By Michael Goldstein
By Dennis Romero
By Sarah Fenske
By Matthew Mullins
By Patrick Range McDonald
By LA Weekly
By Dennis Romero
By Simone Wilson
When we went over a bump in the road, the trauma dressing slipped from his forehead, and a large geyser of blood and brain gushed from the exit wound. I yanked my left hand out of the way and slid my foot away from the new pool of blood. My right hand continued to bag him with oxygen as I reached for a new multitrauma dressing. I saw brain, I kept thinking.
I had the strangest feeling while watching him. His body was still warm and strong; his clothes had been cut off and he lay there oozing with life, impossibly alive. Somebody loved him, I thought. His mother, his girlfriend, his brother, his friend. Somebody thought he was invincible. He had thought he was invincible, clearly. The muscle memory in his body reeked of it.
Later, when it was over, when I had changed into a fresh uniform and finished my report, I took a nap in the ambulance, my arms crossed over my chest, my sunglasses on. I looked tougher than I felt: I was shaken to my boots. He died amidst the tools, machinery and impersonal language of the ER. All that yelling across his body, but nothing anybody did seemed related to him. And where was he in the midst of it all? Forgotten. A John Doe, dead. A policeman’s empty notebook page.
My partner didn’t think he was worth saving. His opinion was that all gang members were a cancer on society, and they should be rounded up and allowed to kill each other, so the rest of us could be free of them. He had two years’ experience on me and ordered me around constantly. That day I was too numb and exhausted to tell him what I was convinced of: that it wasn’t our job to decide who lived or died. That I didn’t ever want it to be my job to decide. If a person lay dying in front of me, I would try to help.
I didn’t think I’d be able to fall asleep sitting in the rig, but in the end I did. I slept and I dreamed. In my dream there was a clean white room: white walls, tile floor. John Doe was lying on the floor, still naked but cleaned up: no sign of blood or brain or even the wound for that matter, and his skin and tattoos were gleaming. His eyes were closed, he wasn’t yet dead but not alive either, and whatever life existed in him was in the form of a kind of coiled-up and angry tension: Some part of him refused to let go.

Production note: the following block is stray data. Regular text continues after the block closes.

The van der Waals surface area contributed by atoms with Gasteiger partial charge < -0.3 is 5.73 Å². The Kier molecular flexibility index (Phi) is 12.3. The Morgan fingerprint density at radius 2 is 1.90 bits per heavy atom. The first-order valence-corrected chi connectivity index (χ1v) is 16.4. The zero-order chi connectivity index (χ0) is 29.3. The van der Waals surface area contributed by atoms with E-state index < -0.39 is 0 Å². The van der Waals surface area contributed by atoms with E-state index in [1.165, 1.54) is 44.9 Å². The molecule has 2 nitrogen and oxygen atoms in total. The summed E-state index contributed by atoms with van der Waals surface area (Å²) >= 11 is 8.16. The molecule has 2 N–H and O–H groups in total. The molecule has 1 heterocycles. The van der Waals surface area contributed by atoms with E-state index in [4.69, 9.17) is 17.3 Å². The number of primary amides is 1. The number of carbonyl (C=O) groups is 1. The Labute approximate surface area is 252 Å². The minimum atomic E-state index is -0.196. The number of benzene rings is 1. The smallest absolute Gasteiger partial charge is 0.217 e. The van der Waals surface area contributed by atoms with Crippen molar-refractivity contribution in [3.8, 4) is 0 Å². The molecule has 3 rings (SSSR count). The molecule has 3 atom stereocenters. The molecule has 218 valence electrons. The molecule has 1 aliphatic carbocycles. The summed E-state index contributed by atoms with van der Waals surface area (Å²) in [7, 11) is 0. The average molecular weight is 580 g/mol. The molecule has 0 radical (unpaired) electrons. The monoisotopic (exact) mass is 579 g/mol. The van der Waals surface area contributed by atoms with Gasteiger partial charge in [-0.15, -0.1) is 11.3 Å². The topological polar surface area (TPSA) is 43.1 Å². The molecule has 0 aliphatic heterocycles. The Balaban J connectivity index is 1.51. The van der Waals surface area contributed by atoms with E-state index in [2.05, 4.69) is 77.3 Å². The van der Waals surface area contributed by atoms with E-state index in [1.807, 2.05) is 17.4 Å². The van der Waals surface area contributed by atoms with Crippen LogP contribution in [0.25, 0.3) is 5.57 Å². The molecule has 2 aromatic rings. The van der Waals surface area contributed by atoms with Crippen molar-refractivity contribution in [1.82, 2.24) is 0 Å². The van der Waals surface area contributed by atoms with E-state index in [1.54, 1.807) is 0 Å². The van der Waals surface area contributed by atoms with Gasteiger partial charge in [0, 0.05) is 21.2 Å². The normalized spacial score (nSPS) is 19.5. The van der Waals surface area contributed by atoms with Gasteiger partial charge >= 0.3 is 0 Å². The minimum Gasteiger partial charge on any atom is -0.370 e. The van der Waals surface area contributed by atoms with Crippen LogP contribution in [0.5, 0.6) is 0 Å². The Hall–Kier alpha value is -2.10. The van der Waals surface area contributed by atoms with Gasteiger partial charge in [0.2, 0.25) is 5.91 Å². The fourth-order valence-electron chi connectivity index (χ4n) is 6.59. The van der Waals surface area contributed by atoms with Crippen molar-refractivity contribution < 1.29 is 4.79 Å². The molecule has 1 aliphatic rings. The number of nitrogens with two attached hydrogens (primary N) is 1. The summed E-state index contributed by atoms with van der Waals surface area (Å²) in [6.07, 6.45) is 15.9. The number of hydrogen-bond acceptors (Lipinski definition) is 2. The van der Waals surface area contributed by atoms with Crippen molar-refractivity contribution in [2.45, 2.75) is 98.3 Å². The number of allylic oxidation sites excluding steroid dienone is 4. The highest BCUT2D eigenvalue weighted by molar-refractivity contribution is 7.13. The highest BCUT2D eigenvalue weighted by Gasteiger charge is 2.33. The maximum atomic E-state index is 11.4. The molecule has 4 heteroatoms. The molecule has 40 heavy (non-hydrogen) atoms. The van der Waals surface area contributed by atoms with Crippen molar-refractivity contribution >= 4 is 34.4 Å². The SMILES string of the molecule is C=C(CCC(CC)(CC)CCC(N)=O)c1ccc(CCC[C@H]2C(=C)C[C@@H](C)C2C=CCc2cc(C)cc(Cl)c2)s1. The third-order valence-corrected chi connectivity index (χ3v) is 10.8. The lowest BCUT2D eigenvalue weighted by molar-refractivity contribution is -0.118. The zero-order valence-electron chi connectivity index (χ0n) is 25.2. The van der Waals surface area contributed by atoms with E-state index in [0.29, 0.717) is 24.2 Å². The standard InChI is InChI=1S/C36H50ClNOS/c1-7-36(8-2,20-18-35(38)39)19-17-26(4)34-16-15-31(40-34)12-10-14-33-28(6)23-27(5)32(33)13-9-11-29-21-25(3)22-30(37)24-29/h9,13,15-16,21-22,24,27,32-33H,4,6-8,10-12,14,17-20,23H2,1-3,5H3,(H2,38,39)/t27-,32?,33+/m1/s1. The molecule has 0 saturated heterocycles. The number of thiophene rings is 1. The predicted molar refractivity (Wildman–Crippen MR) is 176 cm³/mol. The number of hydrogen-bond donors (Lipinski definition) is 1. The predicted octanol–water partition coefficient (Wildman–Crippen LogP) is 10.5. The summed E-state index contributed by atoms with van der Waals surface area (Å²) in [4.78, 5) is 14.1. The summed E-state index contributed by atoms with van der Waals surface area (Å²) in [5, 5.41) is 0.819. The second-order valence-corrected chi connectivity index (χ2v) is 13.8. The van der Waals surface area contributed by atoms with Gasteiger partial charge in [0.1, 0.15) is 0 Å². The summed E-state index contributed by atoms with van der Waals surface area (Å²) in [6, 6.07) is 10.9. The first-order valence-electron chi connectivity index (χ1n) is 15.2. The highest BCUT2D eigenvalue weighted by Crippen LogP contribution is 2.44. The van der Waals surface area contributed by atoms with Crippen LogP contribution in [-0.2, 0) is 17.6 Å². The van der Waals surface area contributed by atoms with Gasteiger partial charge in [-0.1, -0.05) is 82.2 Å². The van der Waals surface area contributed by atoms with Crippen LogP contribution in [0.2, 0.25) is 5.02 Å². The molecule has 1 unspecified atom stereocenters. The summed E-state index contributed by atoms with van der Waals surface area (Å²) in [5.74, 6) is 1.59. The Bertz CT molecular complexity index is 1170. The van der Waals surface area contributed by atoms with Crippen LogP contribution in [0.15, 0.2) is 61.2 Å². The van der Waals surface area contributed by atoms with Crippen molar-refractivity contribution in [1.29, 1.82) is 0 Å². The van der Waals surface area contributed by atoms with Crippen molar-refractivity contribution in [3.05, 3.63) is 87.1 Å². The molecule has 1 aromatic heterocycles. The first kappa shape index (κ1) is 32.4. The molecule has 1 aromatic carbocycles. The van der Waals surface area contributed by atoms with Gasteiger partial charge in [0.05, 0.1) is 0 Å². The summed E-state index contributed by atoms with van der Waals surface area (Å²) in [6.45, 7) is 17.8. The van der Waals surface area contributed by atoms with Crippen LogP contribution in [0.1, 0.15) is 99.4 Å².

I got underneath him very carefully. Curled up in a ball, my head lowered, my breathing labored, I inched his torso into a sitting position by leaning my body weight into his back and pushing the ground away. It was slow, meticulous work and he was unnaturally heavy. His arms were relaxed at his side and his head was tilted back resting on my serpentine spine. His mouth was ajar and through the open channel of his throat came a kind of smoke or light. Every time I nudged him, his body relaxed a little more, and that strange substance slid out, curling up into the air around him.
That smoke, that light was grateful to be going. It was grateful to be going, and the more it left him, the lighter and more relaxed his body became. No tension, no ugliness, no holding on. Just a body on a tile floor, with smoke and light in the air around it, and me crouched underneath.
I want to be that grateful when I go.
Our Phantom Limbs
We drive her home in the middle of the night, but she can’t remember her ZIP Code or any cross streets. The hospital face sheet only has a numeric address, and there are so many streets with that name in the Thomas Guide, running east, west, north, south and diagonal — what side of the city did she live on? Then I have the bright idea to call someone who knows her. I pull over on the big vacuous street, a half-mile from the hospital, and set my hazards blinking. Once in a while a car zooms by and the rig slowly rocks from side to side. My partner in the back is digging through the patient’s purse and finds a tattered piece of paper with a phone number on it; I dial it on my phone, forgetting that it’s the middle of the night, not recognizing the New York area code, and wake the woman up. Her voice, brittle and paper-thin over the bad connection, grows with warmth and volume as the conversation progresses; she didn’t know her sister was in the hospital. She helps me out with the address, then, with a choke in her voice, says, “Tell her to call me when she gets home. Please?”
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